Image yourself as a data-processing worker. You're sitting peacefully in your cubicle minding your own data. You have a set of work instructions to follow. You have a number of in-boxes and probably an equal number of out-boxes. Together with your colleagues you do your best to get all data processed during working hours.
Now suppose there is another floor in the building where you have a number of your personal clones doing exactly your job, 24 hours a day, 7 days a week. Suppose you could even instruct your clones to pick up a task at a certain time, or repeat it periodically. How cool would that be! You could have them process long-running reports over night or pick up incoming messages 24 hours a day.
How would this work in practice? Well, your clone picks up a task your in-box ... ow ... but wait ... 'your' inbox. But that would be the one on your desk. There's no guarantee any of you clones on the other floor can access it. You surely can't expect them to run down to your desk each time. Your floor might be physically closed during non-office hours. You may lock the drawers of your desk. There are numerous reasons why your clone will not be able to access the data residing on your desk. Bummer.
Hmz ... maybe we could use a sort of centralized in/out-box system where all clones can fetch incoming data and drop the outgoing? Like in 'a wall with labeled boxes on the clones-floor where you can drop the task that need to be executed'. OK, that could work. You could even use the wall yourself if you want to, if your inbox if full for example or when someone wants to drop you a new task while you are away. Convenient!
OK, so let's try this again: your clone has a dedicated in-box in a centralized location. At regular times, it checks if there are any tasks to process. The task-package in the inbox contains both the task description, and the data to process. If there is any external data that is referenced, the reference itself is clearly defined as well. For example: fetch the attached document in in-box 7a for the 'JohnSmith' clones in the central boxes-wall. Looking good!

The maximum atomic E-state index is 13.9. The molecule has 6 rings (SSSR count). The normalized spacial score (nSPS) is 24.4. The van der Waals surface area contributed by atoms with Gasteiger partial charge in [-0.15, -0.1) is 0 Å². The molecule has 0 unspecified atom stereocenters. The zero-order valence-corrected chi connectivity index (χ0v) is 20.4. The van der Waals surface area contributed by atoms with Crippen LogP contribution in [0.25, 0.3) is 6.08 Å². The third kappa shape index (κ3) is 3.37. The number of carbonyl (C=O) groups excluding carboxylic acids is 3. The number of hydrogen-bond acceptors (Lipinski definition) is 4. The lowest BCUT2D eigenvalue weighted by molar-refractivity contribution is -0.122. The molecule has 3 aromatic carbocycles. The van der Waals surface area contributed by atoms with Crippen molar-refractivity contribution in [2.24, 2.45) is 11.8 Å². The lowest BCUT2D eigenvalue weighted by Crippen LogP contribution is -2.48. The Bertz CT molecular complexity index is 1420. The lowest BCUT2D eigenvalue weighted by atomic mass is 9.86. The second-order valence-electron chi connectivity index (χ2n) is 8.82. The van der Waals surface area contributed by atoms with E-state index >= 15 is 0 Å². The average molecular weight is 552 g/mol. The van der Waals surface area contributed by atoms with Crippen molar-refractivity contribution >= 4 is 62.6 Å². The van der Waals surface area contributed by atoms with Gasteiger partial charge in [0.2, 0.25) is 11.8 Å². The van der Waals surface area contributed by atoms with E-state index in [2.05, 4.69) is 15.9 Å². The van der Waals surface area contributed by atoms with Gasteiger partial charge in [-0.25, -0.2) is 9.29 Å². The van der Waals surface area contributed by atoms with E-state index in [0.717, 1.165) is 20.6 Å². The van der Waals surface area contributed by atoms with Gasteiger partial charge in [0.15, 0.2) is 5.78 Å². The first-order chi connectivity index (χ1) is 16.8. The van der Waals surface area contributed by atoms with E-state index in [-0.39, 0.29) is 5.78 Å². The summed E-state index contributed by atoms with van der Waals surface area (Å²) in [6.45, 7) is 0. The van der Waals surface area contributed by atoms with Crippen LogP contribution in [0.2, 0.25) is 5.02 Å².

Now think of the in/out-boxes on your desk as the local storage connected to your PC. This would typically be a file like 'C:\Inbox\Orders\PurchaseOrder_123.edi' or something. Located on your personal computer. A file that is not accessible by anyone else, at least not using the 'C:\Inbox\Orders\PurchaseOrder_123.edi' reference. Even if that reference would exist at someone else's PC, it will not be the your file. So instructing one of your clones to process the data in file 'C:\Inbox\Orders\PurchaseOrder_123.edi' is pointless, since 'C:\Inbox\Orders' references your local storage, which is not accessible to them.
Think of the centralized wall with all the boxes the centralized storage of your company. Like a file server storing files that can be be referenced as '\\fileserver\Inbox\Orders\PurchaseOrder_123.edi' for example.Anyone (with the appropriate privileges, so I'm assuming security is no issue) connected to the company network will be able to access this file. Microsoft named this a UNC path (Universal Naming Convention) where the 'universe' reaches as far as the local network ... but you get the point, right?
So, let me rephrase this: anyone can access this 'universally' defined resource on the network. You can, any of your clones can, your colleagues can.
And the clones? Those are the batch tasks in Ax.
Many processes in Ax have the option to run 'in batch'. This means the processing is not done right away on your machine (your active Ax client), but by one of your clones on the clones floor (AOS). Think of batch processing as dropping a task in the centralized inbox. You don't want to have the result or outcome right away, but you do need the work done. One of your clones will pick it up for you.
And if the task involves a file, you should make it universally available as well. So use a UNC path to reference files with batch processing.
This is where quite some batch-processing frustration comes from: using local file references in combination with batch processing. So, please, keep this in mind when scheduling batch tasks in Ax. It will save you - and your support department - at least the irritation of batch task not handling the files you'd expect them to handle.